Feast Day : May 22
Patronage: abuse victims; death of children; exiles; widows Name meaning: God will order
Also known as: Joaquina Vedruna de Mas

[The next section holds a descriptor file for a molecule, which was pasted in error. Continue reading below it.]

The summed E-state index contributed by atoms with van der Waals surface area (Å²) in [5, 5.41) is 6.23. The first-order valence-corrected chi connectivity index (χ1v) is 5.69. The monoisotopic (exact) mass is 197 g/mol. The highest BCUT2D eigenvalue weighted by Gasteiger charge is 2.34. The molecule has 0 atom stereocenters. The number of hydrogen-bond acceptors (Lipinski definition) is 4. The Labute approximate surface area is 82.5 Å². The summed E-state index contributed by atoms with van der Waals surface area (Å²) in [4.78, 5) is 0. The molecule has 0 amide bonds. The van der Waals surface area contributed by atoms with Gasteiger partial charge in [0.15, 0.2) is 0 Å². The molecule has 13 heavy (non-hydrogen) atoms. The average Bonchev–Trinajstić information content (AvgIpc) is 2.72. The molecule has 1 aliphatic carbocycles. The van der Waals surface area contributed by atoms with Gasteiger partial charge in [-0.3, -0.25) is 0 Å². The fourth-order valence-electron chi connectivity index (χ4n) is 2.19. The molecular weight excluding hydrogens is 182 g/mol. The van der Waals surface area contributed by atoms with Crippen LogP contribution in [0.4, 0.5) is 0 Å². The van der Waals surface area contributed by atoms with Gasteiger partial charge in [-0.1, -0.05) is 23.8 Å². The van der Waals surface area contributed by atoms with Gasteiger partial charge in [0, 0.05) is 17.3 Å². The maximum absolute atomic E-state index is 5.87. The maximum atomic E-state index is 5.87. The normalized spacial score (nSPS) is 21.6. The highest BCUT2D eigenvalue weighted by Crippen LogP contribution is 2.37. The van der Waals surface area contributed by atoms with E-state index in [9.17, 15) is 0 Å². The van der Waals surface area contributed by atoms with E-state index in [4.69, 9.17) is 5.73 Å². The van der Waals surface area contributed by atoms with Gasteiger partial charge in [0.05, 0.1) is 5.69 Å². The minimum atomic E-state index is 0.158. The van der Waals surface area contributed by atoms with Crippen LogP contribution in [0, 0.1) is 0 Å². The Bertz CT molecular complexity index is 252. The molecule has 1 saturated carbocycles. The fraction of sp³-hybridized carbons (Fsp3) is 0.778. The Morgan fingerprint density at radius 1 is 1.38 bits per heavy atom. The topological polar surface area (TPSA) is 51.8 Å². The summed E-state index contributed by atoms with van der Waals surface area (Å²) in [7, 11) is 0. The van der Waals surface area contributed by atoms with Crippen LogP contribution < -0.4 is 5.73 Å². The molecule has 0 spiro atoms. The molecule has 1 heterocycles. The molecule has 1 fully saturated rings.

Joaquina de Vedruna was born on April 16, 1783, in Barcelona, Spain, the daughter of Lorenzo de Vedruna, a government functionary, and Teresa Vidal. Her family was very religious and, even as a child, so was Joaquina. She paid particular devotion to the infant Jesus. She was also obsessively clean, not letting even a speck of dirt mar her clothes. At 12, she wished fervently to become a Carmelite nun, but the order wouldn’t accept her because they considered her too young to make such an important decision. In 1799, at the age of 16, Joaquina married Teodoro de Mas, a friend of her father and like him an employee of the government. Undecided about which of Lorenzo’s three daughters to wed, Teodoro had given them a box of candy. The older girls had rejected it as a childish gift, but Joaquina had accepted it with joy, exclaiming: “I love almonds.” Joaquina bore Teodoro nine children before Spain came under French domination in 1808 and Teodoro went to fight in the wars of liberation. Joaquina fled Barcelona with her children, and on their way out of town met an old woman who conducted them to Vich, where she took them into her home. Joaquina always believed that the Virgin Mary had had a hand in helping them. Then one day she heard a voice that told her that she would soon be a widow. Indeed, news soon came that Teodoro had been killed. Leaving all her clothes with the woman who had befriended her, Joaquina dedicated herself to helping the poor and attending the sick and injured in the hospitals. At first people thought she had gone mad from grief at her husband’s death. For the next 10 years she dedicated herself to penitence, prayer and works of charity, asking God to let her know what he planned for her future. When four of her daughters entered convents and her four sons married, she was at last free of the responsibilities of the home and able to realize her childhood dream of becoming a nun. Joaquina chanced to meet a Capuchin friar, Esteban de Olut, who advised her on founding her own order, the Congregation of Carmelite Sisters of Charity, in 1826. With the support of the bishop of Vich, Jesús Corcuera y Corcuera, the order began with eight sisters, but soon spread throughout Catalonia, establishing hospitals and schools, especially for the poor. The Carmelite Sisters of Charity received papal approval in 1850 and has since spread worldwide. In 1850, Joaquina began to feel the first symptoms of a paralysis that eventually was to make her completely immobile. She gave up all of her charges and devoted herself to a life of prayer, dying of cholera during an epidemic in Vich, August 28, 1854.